Two μg of pooled total RNA from two samples (4 hypothalami total) were then used for each amplification of mRNA using a modification of the Eberwine procedure  through the Amino Allyl MessageAmp™ II aRNA Amplification Kit (Ambion, Austin, TX). Briefly, reverse transcription was performed using an oligo dT primer containing a T7 promoter. The purified cDNA provided a template for in vitro transcription, which resulted in antisense amplified copies of mRNA containing the modified nucleotide 5-(3-aminoallyl)-UTP, which is necessary for dye labelling with the Alexa fluor dyes. Samples consisting of 20 μg of amplified RNA (aRNA) were labelled with Alexa fluor dyes (Invitrogen, Carlsbad, CA) and purified. Following analysis with the NanoDrop ND-1000 Full-spectrum UV/Vis Spectrophotometer (Thermo Scientific, Wilmington, DE) to determine concentration, 8 μg of purified labelled aRNA was hybridized to the microarrays using a reference design .
An internal reference standard, created by pooling aRNA from all samples within the experiment, was labeled with Alexa Fluor 647. Experimental samples labelled with Alexa Fluor 555 were hybridized to individual microarrays along with the Alexa 647-labeled reference pool. Labeled aRNA samples, plus 2.5 μl of 10 mg/ml yeast tRNA and 2.5 μl of 10 mg/ml salmon testes DNA (Sigma, St. Louis, MO), were hybridized to microarray slides overnight at 42C in microarray hybridization buffer (Roche Diagnostics Corporation, Indianapolis, IN). Following hybridization, slides were washed carefully with increasing stringency using salt sodium citrate and scanned with a 418 confocal laser scanner (Affymetrix) at 555 nm and 647 nm. Two TIFF images were obtained for each slide.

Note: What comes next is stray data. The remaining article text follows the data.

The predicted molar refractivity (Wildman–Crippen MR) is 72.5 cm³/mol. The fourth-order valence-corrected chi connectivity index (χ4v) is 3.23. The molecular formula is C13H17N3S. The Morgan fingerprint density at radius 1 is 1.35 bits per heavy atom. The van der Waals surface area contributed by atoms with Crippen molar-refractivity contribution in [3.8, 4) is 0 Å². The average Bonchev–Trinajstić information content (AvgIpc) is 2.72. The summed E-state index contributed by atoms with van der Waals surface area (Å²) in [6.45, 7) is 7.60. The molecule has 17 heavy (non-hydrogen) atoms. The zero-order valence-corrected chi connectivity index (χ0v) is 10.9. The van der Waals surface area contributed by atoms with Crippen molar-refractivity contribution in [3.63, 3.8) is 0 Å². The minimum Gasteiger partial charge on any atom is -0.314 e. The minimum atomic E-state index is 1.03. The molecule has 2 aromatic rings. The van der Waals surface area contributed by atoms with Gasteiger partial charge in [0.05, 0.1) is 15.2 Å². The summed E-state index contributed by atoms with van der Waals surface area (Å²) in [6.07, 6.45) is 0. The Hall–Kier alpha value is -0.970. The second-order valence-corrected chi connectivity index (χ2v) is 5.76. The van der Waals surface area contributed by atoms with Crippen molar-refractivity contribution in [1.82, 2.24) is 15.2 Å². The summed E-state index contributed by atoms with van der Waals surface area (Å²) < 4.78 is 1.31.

The data were analyzed according to established protocols in our laboratory as previously described . Images were initially analyzed using GenePix Pro 6.0 software (Molecular Devices, Sunnyvale, CA). The numeric data were then exported for data normalization using Microarray Data Analysis System (MIDAS; version 2.18). Data from the Alexa 555 channel (the experimental sample) were Lowess normalized by block without background correction, followed by standard deviation regularization first by block and then by slide, using the Alexa 647-labeled pool as a reference. The log2 ratio (normalized Alexa 555/Alexa 647; sample/reference pool) for each spot was calculated.
Prior to statistical analysis, Lowess normalized data were trimmed as follows. First, all results for individual genes on each array returning greater than 90% saturated pixel intensities and pixel intensities less than three times background were eliminated. Second, all genes missing more than 10 datapoints (25% of total) were discounted from further analysis. Third, any gene exhibiting less than a 1.6-fold difference among treatment groups in its mean pixel intensity (0.65 difference in the log2 ratios) were likewise eliminated. The resulting trimmed data were analyzed statistically using a one-way ANOVA (SAS) to compare gene expression between treatment groups. Spots (representing 119 genes total) determined to be statistically significant (p < 0.05) among treatment groups were analyzed further. Of the 119 genes, 31 were undescribed, and 12 represented hypothetical proteins. The data from this experiment are deposited in the Gene Expression Omnibus, Accession # GSE13257 http://www.ncbi.nlm.nih.gov/geo/query/acc.cgi?acc=GSE13257.